Daily Archives: August 31, 2011

IT Manager Institute class request proposal

Trying to cost justify the IT Manager Institute or maybe another  training program?

Use the IT Manager Institute proposal as a guide to communicate your request.

CLICK HERE to download a Word document you may edit.

Are we having fun yet?

Managing an IT organization is challenging. I believe it is the most challenging and difficult management job in a company.


Primarily because you have to understand the business needs and issues of all departments in the company, , , not just in the IT organization.

Not only that, these issues change often if not daily and even if they did not change, , , technology is changing at such a rapid pace that it puts tremendous pressure on an IT organization.

To say your IT management role can be stressful and include lots of pressure is an understatement. Even when the client isn’t pressing us, , , our personality types cause us to place pressure on ourselves.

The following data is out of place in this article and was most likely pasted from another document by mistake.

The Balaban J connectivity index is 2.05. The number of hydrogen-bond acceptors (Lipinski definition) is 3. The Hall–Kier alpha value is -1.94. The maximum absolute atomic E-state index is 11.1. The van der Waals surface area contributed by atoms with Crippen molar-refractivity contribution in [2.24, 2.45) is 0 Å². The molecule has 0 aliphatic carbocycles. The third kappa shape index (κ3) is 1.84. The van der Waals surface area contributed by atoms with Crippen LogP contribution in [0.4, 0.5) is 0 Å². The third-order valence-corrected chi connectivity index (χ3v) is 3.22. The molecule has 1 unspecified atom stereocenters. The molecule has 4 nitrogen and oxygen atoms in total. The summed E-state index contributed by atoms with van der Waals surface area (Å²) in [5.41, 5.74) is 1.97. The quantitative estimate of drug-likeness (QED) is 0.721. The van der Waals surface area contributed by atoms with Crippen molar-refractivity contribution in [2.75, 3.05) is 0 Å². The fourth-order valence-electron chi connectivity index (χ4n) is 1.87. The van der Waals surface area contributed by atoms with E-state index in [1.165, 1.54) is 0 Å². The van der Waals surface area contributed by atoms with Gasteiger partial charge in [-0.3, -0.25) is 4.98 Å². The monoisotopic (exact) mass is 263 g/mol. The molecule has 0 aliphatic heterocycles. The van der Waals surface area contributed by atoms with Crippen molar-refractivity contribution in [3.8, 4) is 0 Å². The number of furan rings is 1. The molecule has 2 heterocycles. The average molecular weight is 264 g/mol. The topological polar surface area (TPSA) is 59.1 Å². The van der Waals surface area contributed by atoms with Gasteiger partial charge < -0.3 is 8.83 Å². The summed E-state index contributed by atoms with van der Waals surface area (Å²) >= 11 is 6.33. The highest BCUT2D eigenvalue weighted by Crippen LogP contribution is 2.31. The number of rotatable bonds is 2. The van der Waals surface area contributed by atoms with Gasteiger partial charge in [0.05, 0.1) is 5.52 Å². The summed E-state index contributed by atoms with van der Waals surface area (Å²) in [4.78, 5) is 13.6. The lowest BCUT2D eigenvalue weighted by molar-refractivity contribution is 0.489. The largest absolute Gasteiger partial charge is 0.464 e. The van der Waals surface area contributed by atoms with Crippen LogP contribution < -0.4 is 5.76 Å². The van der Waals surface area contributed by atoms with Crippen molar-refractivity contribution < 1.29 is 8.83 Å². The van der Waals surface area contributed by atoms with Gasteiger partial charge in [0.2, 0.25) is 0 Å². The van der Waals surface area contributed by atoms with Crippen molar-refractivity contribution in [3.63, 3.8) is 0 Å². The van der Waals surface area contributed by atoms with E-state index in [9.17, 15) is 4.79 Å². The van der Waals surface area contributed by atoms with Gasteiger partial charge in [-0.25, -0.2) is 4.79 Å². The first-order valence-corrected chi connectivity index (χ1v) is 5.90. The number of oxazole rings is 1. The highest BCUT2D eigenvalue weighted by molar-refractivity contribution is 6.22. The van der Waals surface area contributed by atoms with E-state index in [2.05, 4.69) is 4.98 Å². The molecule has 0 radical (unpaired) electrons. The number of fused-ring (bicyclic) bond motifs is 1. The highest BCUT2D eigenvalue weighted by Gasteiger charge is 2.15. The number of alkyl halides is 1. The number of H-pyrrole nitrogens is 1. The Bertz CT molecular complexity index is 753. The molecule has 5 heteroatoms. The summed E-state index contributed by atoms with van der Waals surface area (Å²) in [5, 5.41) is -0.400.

IT managers are their “own worst critic”, you know.

You need ways to relieve or reduce the pressure. Work needs to be fun, , , we need to enjoy what we do for a living. If you do not, I can tell you life is too short. If you don’t find ways to enjoy work, , , your life may be much shorter than it should be.

I’ve seen far too many people stay in jobs that are not fulfilling for them and certainly not something they enjoy. Don’t let this happen to you.

I’ve been in a couple of company situations that were awful for me. I’ve also been with companies that were tremendous, , , so I recognize the difference.

From personal experience I can tell you about how stressful it is when you find yourself in a situation where it is all you can do to get up and go to a terrible job that you literally hate what you do.

I can also tell you how exciting it is to be doing something you truly love to do and that you receive gratification in doing. You work harder and longer, but work does not seem like work, , , because you enjoy it so much.

Start today by identifying what makes you happy at work. Better yet, what is the type of work that you enjoy doing. It may be something totally different from what you do today. For me it became a slightly different focus of what I had been doing for over 20 years.